However, from the South Korean perspective, revitalising the alliance with the US is welcome, but its focus should not be to construct an anti-China alliance. The Moon administration desires a strong alliance with Washington to bolster its North Korea policy – that is, if dialogue fails, the US will commit to South Korea’s defence against North Korea’s provocations; if dialogue succeeds, Washington should support Seoul’s outreach to the North by relaxing its sanctions or toning down joint military exercises.
South Korea’s motive is not to balance against China. Instead, Seoul desires great-power cooperation in the Pacific to gather momentum for peace talks with Pyongyang.
In other words, South Korea’s motive is not to balance against China. Instead, Seoul desires great-power cooperation in the Pacific to gather momentum for peace talks with Pyongyang.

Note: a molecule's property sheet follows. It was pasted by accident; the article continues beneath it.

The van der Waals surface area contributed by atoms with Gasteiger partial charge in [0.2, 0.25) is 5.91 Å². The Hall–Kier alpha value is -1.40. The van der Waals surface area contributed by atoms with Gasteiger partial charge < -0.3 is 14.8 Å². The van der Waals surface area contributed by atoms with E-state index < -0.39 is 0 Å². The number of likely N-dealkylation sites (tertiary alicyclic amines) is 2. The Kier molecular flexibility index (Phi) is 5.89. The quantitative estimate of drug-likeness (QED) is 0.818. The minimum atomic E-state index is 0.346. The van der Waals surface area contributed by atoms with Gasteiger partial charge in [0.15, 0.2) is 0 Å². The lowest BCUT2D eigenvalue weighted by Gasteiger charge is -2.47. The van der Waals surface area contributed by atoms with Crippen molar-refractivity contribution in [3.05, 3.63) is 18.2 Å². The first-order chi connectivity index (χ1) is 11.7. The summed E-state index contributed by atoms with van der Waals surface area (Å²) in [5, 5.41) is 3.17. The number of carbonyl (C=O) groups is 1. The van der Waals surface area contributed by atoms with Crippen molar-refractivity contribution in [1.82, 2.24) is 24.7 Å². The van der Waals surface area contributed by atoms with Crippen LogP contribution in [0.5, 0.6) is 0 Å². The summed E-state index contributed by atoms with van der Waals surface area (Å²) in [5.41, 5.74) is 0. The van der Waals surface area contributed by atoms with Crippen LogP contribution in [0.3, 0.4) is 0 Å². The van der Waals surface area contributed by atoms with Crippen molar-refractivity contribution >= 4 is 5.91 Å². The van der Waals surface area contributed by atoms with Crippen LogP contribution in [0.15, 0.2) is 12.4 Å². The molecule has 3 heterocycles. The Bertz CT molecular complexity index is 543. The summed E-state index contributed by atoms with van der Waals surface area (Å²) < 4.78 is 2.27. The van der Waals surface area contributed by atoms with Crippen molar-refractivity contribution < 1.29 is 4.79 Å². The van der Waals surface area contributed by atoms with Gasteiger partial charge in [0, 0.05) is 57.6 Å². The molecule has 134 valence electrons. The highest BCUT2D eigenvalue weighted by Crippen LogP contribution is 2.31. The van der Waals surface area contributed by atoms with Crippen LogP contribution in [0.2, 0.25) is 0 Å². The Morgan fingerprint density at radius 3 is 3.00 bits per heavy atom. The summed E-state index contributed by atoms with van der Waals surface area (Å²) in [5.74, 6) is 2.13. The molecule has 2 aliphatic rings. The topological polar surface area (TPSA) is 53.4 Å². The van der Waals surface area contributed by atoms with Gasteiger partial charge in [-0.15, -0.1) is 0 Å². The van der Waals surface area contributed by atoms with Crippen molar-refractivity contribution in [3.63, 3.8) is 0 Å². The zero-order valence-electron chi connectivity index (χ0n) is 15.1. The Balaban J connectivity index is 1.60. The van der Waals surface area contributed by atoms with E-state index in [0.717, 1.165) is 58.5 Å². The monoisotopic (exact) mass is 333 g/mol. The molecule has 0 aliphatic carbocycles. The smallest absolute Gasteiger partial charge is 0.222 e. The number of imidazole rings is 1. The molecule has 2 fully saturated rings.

It is at this point that the two allies may end up at cross purposes. Biden’s efforts to nudge South Korea towards the Quad can undermine Moon’s push for a peace treaty with North Korea. Even if there is a commitment to coordination from both sides, US–South Korea coordination was not equal in the past, and there is no guarantee that it will be equal in the future. The US has often been able to dictate the pace of inter-Korean rapprochement, to South Korea’s dismay, by the control of international sanctions. If Biden prefers to maintain a “sanctions-first” approach, it is hard to imagine him lifting those sanctions based on Moon’s requests – and the US is already hesitant to reward North Korea after its recent nuclear development activities.